Thanks for such a warm welcome. I could almost feel at home…

In fact we’re not far from where I grew up in East London, but as a young man, I never thought I’d come here.

 

In fact as an older man, I never thought I’d come here. But Oona invited me to speak here today.

You know what she's like, she's a bit obsessed with diversity.

I told her to get out more, & stop watching TV.

Thing is, when you get out more, you see there's a disconnect

between the real world & TV world.

People in the TV world often aren't the same as people in the real world.

And there’s an even bigger gap between people who make TV, and people who watch TV. I should know, I live in the TV world.

And although there's a lot of reality TV, TV hasn't caught up with reality.

Change is coming, but it's taking its sweet time.

Why change?

1. Because the TV world helps SHAPE the real world. It’s also a window on our world. But when we look out the window, none of us live in Downton Abbey.

2. Because the creative industries are the foundation of Britain's future economy.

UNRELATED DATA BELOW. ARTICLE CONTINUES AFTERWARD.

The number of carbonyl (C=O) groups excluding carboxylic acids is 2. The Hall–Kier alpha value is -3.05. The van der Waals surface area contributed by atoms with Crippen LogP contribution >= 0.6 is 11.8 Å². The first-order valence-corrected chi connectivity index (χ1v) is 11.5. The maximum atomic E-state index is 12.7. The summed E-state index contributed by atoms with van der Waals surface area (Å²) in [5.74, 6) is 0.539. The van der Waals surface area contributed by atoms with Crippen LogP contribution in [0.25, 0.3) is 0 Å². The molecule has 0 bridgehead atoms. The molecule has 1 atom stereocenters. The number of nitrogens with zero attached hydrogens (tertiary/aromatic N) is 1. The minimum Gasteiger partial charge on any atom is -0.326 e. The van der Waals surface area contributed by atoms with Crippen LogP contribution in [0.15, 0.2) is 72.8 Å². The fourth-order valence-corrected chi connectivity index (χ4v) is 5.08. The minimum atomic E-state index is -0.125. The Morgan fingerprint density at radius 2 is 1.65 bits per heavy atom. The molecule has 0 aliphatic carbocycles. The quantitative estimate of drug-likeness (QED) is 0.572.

You guys want to safeguard Britain's economy, right? That's your job?

3. If you want to safeguard the economy, you have to safeguard the Creative Industries; and they rely on TALENT.

Talent is our lifeblood - we can't afford to WASTE it, or give it away.

But when you don't reflect the real world, too much talent is trashed.

Talent is everywhere, opportunity isn't.

And talent can’t reach opportunity.

Especially on our small island – that’s why British talent gets exported all over the world.

We haven’t done enough to nurture our diverse talent.

But before I go any further I want to say something really important:

I'm not here to talk about black people;

I’m here to talk about diversity.

Diversity in the modern world is more than just skin colour.

- it’s gender, age, disability, sexual orientation, social background, and - most important of all, as far as I’m concerned – diversity of thought.

Because if you have genuine diversity of thought among people making TV & film, then you won’t accidentally shut out any of the groups I just mentioned.

Anyway, on the whole, I don’t think of myself as just a ‘black actor’. I’m an actor, not a number. Just like anyone else.

Yo u know what I mean; all the MPs in the room,

(by the way, thanks so many of you for coming.

Oona tells me it’s really unusual to get 100 MPs to turn up, she says often she can’t even get one.)

But you guys know what I mean,